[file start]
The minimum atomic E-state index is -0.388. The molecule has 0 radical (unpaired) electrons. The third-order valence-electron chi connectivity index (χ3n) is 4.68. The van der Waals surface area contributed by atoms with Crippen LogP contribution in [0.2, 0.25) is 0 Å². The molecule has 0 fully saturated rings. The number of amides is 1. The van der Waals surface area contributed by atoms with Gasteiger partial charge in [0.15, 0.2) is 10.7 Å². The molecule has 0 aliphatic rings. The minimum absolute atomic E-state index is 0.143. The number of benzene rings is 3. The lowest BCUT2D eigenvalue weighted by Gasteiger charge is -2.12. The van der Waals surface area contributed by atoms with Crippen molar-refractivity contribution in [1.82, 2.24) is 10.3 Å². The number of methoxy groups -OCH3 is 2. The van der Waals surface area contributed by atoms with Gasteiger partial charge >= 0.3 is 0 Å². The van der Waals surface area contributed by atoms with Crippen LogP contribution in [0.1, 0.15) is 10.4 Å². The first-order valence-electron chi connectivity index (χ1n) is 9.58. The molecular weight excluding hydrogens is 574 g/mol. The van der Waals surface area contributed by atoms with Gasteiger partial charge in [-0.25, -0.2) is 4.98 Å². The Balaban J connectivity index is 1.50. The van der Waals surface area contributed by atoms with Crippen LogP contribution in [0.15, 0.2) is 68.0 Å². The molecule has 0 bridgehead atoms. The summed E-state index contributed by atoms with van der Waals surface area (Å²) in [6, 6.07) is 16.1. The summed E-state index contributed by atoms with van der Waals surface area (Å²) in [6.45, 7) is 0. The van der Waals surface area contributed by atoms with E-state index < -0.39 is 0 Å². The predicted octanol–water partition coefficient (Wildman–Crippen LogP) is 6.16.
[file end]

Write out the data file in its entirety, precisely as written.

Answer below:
The minimum atomic E-state index is -0.388. The molecule has 0 radical (unpaired) electrons. The third-order valence-electron chi connectivity index (χ3n) is 4.68. The van der Waals surface area contributed by atoms with Crippen LogP contribution in [0.2, 0.25) is 0 Å². The molecule has 0 fully saturated rings. The number of amides is 1. The van der Waals surface area contributed by atoms with Gasteiger partial charge in [0.15, 0.2) is 10.7 Å². The molecule has 0 aliphatic rings. The minimum absolute atomic E-state index is 0.143. The number of benzene rings is 3. The lowest BCUT2D eigenvalue weighted by Gasteiger charge is -2.12. The van der Waals surface area contributed by atoms with Crippen molar-refractivity contribution in [1.82, 2.24) is 10.3 Å². The number of methoxy groups -OCH3 is 2. The van der Waals surface area contributed by atoms with Gasteiger partial charge >= 0.3 is 0 Å². The van der Waals surface area contributed by atoms with Crippen LogP contribution in [0.1, 0.15) is 10.4 Å². The first-order valence-electron chi connectivity index (χ1n) is 9.58. The molecular weight excluding hydrogens is 574 g/mol. The van der Waals surface area contributed by atoms with Gasteiger partial charge in [-0.25, -0.2) is 4.98 Å². The Balaban J connectivity index is 1.50. The van der Waals surface area contributed by atoms with Crippen LogP contribution in [0.15, 0.2) is 68.0 Å². The molecule has 0 bridgehead atoms. The summed E-state index contributed by atoms with van der Waals surface area (Å²) in [6, 6.07) is 16.1. The summed E-state index contributed by atoms with van der Waals surface area (Å²) in [6.45, 7) is 0. The van der Waals surface area contributed by atoms with E-state index < -0.39 is 0 Å². The predicted octanol–water partition coefficient (Wildman–Crippen LogP) is 6.16.